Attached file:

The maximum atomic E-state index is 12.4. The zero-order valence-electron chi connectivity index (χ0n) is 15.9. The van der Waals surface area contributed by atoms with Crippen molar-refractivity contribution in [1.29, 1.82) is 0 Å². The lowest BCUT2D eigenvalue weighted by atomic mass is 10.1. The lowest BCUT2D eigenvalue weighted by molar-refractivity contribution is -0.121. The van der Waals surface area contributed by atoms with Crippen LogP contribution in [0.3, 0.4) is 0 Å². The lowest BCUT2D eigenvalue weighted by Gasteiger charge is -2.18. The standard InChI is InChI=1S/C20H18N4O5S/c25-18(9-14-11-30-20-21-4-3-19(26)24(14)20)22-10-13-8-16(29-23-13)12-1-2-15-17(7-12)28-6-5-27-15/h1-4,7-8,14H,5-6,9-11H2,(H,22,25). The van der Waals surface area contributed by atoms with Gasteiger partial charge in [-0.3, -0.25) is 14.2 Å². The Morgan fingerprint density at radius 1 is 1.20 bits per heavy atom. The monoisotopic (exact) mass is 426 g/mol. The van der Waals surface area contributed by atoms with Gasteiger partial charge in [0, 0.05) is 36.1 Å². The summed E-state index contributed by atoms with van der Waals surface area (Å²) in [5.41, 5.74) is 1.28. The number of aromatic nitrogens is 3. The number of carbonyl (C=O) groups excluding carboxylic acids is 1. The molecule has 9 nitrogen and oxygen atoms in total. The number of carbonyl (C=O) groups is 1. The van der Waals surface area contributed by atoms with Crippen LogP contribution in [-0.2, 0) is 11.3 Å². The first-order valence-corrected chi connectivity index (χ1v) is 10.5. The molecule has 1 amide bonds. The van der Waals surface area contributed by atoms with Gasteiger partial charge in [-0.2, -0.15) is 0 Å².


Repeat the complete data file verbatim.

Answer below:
The maximum atomic E-state index is 12.4. The zero-order valence-electron chi connectivity index (χ0n) is 15.9. The van der Waals surface area contributed by atoms with Crippen molar-refractivity contribution in [1.29, 1.82) is 0 Å². The lowest BCUT2D eigenvalue weighted by atomic mass is 10.1. The lowest BCUT2D eigenvalue weighted by molar-refractivity contribution is -0.121. The van der Waals surface area contributed by atoms with Crippen LogP contribution in [0.3, 0.4) is 0 Å². The lowest BCUT2D eigenvalue weighted by Gasteiger charge is -2.18. The standard InChI is InChI=1S/C20H18N4O5S/c25-18(9-14-11-30-20-21-4-3-19(26)24(14)20)22-10-13-8-16(29-23-13)12-1-2-15-17(7-12)28-6-5-27-15/h1-4,7-8,14H,5-6,9-11H2,(H,22,25). The van der Waals surface area contributed by atoms with Gasteiger partial charge in [-0.3, -0.25) is 14.2 Å². The Morgan fingerprint density at radius 1 is 1.20 bits per heavy atom. The monoisotopic (exact) mass is 426 g/mol. The van der Waals surface area contributed by atoms with Gasteiger partial charge in [0, 0.05) is 36.1 Å². The summed E-state index contributed by atoms with van der Waals surface area (Å²) in [5.41, 5.74) is 1.28. The number of aromatic nitrogens is 3. The number of carbonyl (C=O) groups excluding carboxylic acids is 1. The molecule has 9 nitrogen and oxygen atoms in total. The number of carbonyl (C=O) groups is 1. The van der Waals surface area contributed by atoms with Crippen LogP contribution in [-0.2, 0) is 11.3 Å². The first-order valence-corrected chi connectivity index (χ1v) is 10.5. The molecule has 1 amide bonds. The van der Waals surface area contributed by atoms with Gasteiger partial charge in [-0.2, -0.15) is 0 Å².